Ian's Harlem Renaissance Historical Page
Importance of the Renaissance The Crisis Arrival of a New Black Culture
WEB Du Bois:Early Life Accomplishments
Importance of the Renaissance
The city of Harlem was blossoming into the capital of the Black community during the 1920s because of men and women like W.E.B. Du Bois. A spirit of racial pride was flowing throughout the black community, where musicians, artists, and writers were able to express themselves without interruption. There were Nightclubs showing many great Jazz musicians known around the nation like Duke Ellington, Jelly Roll Morton, and Fletcher Henderson where African Americans could express themselves. Not only was it a renaissance of the arts it was a renaissance in the way in which Whites perceived their fellow Blacks. Even more than a revolt against prejudice, the Harlem Renaissance encouraged pride in the special culture of Black Americans. This was a significant step for African-Americans, for the first time since their emancipation they were taking a significant step forward to equal rights. Whites living in New York recognized the vibrancy that was going on in the black community and traveled to Harlem to experience their culture. They proved to their white countrymen that their race was worthy of respect, although blacks were still segregated from whites this was by all means a step in the right direction. The Harlem Renaissance helped advance the African American cause of equality through their music, art, and literature
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The Crisis, established and edited by W.E.B. Du Bois, became an important periodical for African Americans. The NAACP and Du Bois were able to circulate 80,000 of these monthly periodical within a decade of its first publication. The Crisis brought up issues like lynching and racial prejudice, which the periodical fiercely denounced. The Crisis also served as a way for Du Bois to spread his opinion and objectives to the African American people. It was read by many African American families and played an essential role in the creation of African American public opinion. Households ranging from poor rural Blacks to middle class Blacks to Whites sympathetic to the Black renaissance could and would read The Crisis. Du Bois could change the opinion of thousands of Americans, black and white, to his side of a opinion through the periodical The Crisis.
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Arrival of a New Black Culture
The Harlem Renaissance bore a new type of literature through the African Americans perspective. New York City during the 1920s and 1930, was able to read the first nationally respected literature by Black writers it highlighted their ability to establish their own culture. Beliefs founded upon the works of W.E. B. Du Bois, editor of The Crisis, aided the African American literature. Du Bois believed that black Americans could not attain equality in the eyes of the whites by emulating them. They must have pride in their own race and establish their own culture. Du Bois also believed educated Blacks should lead the rest of their race to equality. Although very different they had a common bond, they were Black, and their literature expressed their common bond. Some influential writers in the Harlem Renaissance were Claude McKay, James Weldon, and Jean Toomer. For the first time in the history of the United States did literary critics take African American writing seriously.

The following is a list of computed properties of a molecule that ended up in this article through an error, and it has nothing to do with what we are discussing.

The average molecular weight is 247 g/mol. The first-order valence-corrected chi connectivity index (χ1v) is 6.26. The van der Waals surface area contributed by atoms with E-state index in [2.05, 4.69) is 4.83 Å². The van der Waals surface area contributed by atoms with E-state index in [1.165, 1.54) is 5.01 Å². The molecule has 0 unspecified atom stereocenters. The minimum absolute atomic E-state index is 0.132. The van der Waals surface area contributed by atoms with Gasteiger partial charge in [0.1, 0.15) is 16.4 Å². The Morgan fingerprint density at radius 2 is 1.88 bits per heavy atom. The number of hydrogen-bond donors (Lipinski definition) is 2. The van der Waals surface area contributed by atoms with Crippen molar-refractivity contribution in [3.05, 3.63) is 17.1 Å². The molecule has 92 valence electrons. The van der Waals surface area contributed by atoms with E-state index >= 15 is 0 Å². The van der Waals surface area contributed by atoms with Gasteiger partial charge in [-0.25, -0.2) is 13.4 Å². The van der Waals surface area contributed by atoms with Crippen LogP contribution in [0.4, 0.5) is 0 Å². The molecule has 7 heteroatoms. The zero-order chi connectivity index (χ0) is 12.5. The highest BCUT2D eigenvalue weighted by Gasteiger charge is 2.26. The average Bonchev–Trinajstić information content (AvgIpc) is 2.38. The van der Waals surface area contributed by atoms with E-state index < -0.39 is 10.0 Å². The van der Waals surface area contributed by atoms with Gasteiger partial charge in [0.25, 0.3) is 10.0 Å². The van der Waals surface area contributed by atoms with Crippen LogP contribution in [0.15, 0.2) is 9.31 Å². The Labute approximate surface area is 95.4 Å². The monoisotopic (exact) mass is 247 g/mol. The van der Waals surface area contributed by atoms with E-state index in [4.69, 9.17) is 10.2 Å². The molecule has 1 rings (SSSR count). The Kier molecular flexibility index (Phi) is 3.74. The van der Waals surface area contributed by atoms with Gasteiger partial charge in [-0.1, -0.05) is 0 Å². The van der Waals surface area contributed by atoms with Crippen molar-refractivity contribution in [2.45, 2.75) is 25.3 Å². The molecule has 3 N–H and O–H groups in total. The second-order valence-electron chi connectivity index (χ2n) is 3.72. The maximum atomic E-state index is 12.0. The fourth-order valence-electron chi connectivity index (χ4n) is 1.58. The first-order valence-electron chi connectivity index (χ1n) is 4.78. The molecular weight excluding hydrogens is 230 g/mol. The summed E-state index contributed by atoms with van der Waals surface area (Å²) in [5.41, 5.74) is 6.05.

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W.E.B. Du Bois
William Edward Burghardt Du Bois, the great African-American writer and activist, was born in the New England town of New Barrington February 23, 1868. Du Bios was born in a divided America, only on the surface was there talk of unity, freedom, and brotherhood. Beneath the face, deep in the very soul of American, the agony war produced was not repaired. This divided America that Du Bois was surrounded by shaped his future accomplishments. As a young man W.E.B. Du Bois received degrees from Fisk University and Harvard also studying at the University of Berlin. The experience of different colleges and countries gave Du Bois a greater amount of information about the world outside his country.
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Du Bois became a college professor at Wilberforce University at the age of 26, and only three years later he published a series of sociological studies of black life that attracted widespread attention including "The Suppression of the African Slave-Trade to the United States of America, 1638-1870" Later, in 1903, he published The Souls of Black Folk, which attacked Booker T. Washingtons position that Blacks should not seek social change until they had raised their economic status. Du Bois called on the upper class blacks to help the majority, to raise their position in society. His objective was to have all Blacks granted with full rights as an American citizen. Du Bois understood that only by the assistance of other successful blacks could this objective be attained.
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Stafford, Mark. W.E.B. Du Bois: Scholar and Activist. New York: Chelsea House Publishers, 1989
Hamilton, Virginia. W.E.B. Du Bois: A Biography. New York: Thomas Y. Crowell Company, 1972
Alexander Lacy, Leslie. The life of W.E.B. Du Bois: Cheer The Lonesome Traveler. New York: The Dial Press, 1963.